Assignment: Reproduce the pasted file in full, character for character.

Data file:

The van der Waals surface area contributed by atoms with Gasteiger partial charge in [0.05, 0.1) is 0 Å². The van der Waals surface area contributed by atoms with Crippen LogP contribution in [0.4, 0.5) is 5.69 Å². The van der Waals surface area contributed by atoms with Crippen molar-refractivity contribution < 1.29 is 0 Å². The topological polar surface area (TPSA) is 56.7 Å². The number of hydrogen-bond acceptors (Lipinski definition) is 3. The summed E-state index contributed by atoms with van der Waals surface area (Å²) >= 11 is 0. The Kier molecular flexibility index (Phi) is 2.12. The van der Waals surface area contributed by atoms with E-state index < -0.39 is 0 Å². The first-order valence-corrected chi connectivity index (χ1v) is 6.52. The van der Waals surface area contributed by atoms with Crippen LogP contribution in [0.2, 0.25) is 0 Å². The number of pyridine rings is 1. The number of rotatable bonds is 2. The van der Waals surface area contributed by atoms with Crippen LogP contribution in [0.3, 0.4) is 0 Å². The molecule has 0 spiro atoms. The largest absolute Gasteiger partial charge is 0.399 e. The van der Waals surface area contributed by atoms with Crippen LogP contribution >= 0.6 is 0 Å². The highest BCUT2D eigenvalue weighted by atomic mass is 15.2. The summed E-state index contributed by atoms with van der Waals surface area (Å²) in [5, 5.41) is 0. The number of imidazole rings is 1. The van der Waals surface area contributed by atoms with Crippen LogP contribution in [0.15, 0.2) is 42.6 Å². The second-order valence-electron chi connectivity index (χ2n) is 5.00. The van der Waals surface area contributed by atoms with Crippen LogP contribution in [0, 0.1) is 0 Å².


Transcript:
The van der Waals surface area contributed by atoms with Gasteiger partial charge in [0.05, 0.1) is 0 Å². The van der Waals surface area contributed by atoms with Crippen LogP contribution in [0.4, 0.5) is 5.69 Å². The van der Waals surface area contributed by atoms with Crippen molar-refractivity contribution < 1.29 is 0 Å². The topological polar surface area (TPSA) is 56.7 Å². The number of hydrogen-bond acceptors (Lipinski definition) is 3. The summed E-state index contributed by atoms with van der Waals surface area (Å²) >= 11 is 0. The Kier molecular flexibility index (Phi) is 2.12. The van der Waals surface area contributed by atoms with E-state index < -0.39 is 0 Å². The first-order valence-corrected chi connectivity index (χ1v) is 6.52. The van der Waals surface area contributed by atoms with Crippen LogP contribution in [0.2, 0.25) is 0 Å². The number of pyridine rings is 1. The number of rotatable bonds is 2. The van der Waals surface area contributed by atoms with Crippen LogP contribution in [0.3, 0.4) is 0 Å². The molecule has 0 spiro atoms. The largest absolute Gasteiger partial charge is 0.399 e. The van der Waals surface area contributed by atoms with Crippen LogP contribution >= 0.6 is 0 Å². The highest BCUT2D eigenvalue weighted by atomic mass is 15.2. The summed E-state index contributed by atoms with van der Waals surface area (Å²) in [5, 5.41) is 0. The number of imidazole rings is 1. The van der Waals surface area contributed by atoms with Crippen LogP contribution in [0.15, 0.2) is 42.6 Å². The second-order valence-electron chi connectivity index (χ2n) is 5.00. The van der Waals surface area contributed by atoms with Crippen LogP contribution in [0, 0.1) is 0 Å².